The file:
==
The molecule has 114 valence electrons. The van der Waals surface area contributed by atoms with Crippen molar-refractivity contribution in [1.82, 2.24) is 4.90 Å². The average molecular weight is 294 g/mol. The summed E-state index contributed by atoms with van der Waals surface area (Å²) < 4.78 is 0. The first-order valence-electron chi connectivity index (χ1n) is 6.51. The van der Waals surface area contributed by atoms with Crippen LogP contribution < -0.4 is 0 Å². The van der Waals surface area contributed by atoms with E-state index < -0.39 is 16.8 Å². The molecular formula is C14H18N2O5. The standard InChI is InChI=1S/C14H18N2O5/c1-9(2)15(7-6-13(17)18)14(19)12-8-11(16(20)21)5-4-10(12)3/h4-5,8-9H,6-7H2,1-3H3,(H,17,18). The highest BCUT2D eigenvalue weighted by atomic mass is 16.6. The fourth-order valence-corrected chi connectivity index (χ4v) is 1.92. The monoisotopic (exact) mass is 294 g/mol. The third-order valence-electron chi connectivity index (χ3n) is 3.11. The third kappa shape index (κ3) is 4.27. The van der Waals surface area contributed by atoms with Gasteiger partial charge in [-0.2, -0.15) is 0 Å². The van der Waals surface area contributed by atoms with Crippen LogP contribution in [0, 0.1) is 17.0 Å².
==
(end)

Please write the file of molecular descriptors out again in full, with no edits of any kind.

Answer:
The molecule has 114 valence electrons. The van der Waals surface area contributed by atoms with Crippen molar-refractivity contribution in [1.82, 2.24) is 4.90 Å². The average molecular weight is 294 g/mol. The summed E-state index contributed by atoms with van der Waals surface area (Å²) < 4.78 is 0. The first-order valence-electron chi connectivity index (χ1n) is 6.51. The van der Waals surface area contributed by atoms with Crippen LogP contribution < -0.4 is 0 Å². The van der Waals surface area contributed by atoms with E-state index < -0.39 is 16.8 Å². The molecular formula is C14H18N2O5. The standard InChI is InChI=1S/C14H18N2O5/c1-9(2)15(7-6-13(17)18)14(19)12-8-11(16(20)21)5-4-10(12)3/h4-5,8-9H,6-7H2,1-3H3,(H,17,18). The highest BCUT2D eigenvalue weighted by atomic mass is 16.6. The fourth-order valence-corrected chi connectivity index (χ4v) is 1.92. The monoisotopic (exact) mass is 294 g/mol. The third-order valence-electron chi connectivity index (χ3n) is 3.11. The third kappa shape index (κ3) is 4.27. The van der Waals surface area contributed by atoms with Gasteiger partial charge in [-0.2, -0.15) is 0 Å². The van der Waals surface area contributed by atoms with Crippen LogP contribution in [0, 0.1) is 17.0 Å².